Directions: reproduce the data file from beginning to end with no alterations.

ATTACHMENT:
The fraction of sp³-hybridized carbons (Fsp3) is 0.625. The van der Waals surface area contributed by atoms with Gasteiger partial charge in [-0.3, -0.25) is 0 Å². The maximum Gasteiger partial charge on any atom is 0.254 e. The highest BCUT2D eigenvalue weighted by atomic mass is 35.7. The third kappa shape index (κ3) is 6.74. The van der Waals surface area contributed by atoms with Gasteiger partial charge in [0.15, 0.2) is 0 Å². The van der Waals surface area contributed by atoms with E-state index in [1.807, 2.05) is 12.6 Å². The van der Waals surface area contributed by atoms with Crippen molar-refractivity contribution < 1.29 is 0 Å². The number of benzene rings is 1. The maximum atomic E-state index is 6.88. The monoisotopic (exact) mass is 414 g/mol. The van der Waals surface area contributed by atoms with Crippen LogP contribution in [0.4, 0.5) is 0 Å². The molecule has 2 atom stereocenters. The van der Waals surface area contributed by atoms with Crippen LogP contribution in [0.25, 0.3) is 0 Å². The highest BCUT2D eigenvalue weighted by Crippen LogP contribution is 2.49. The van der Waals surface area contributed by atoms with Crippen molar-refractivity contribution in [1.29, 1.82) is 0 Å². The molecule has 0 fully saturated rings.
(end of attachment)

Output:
The fraction of sp³-hybridized carbons (Fsp3) is 0.625. The van der Waals surface area contributed by atoms with Gasteiger partial charge in [-0.3, -0.25) is 0 Å². The maximum Gasteiger partial charge on any atom is 0.254 e. The highest BCUT2D eigenvalue weighted by atomic mass is 35.7. The third kappa shape index (κ3) is 6.74. The van der Waals surface area contributed by atoms with Gasteiger partial charge in [0.15, 0.2) is 0 Å². The van der Waals surface area contributed by atoms with E-state index in [1.807, 2.05) is 12.6 Å². The van der Waals surface area contributed by atoms with Crippen molar-refractivity contribution < 1.29 is 0 Å². The number of benzene rings is 1. The maximum atomic E-state index is 6.88. The monoisotopic (exact) mass is 414 g/mol. The van der Waals surface area contributed by atoms with Crippen LogP contribution in [0.4, 0.5) is 0 Å². The molecule has 2 atom stereocenters. The van der Waals surface area contributed by atoms with Crippen LogP contribution in [0.25, 0.3) is 0 Å². The highest BCUT2D eigenvalue weighted by Crippen LogP contribution is 2.49. The van der Waals surface area contributed by atoms with Crippen molar-refractivity contribution in [1.29, 1.82) is 0 Å². The molecule has 0 fully saturated rings.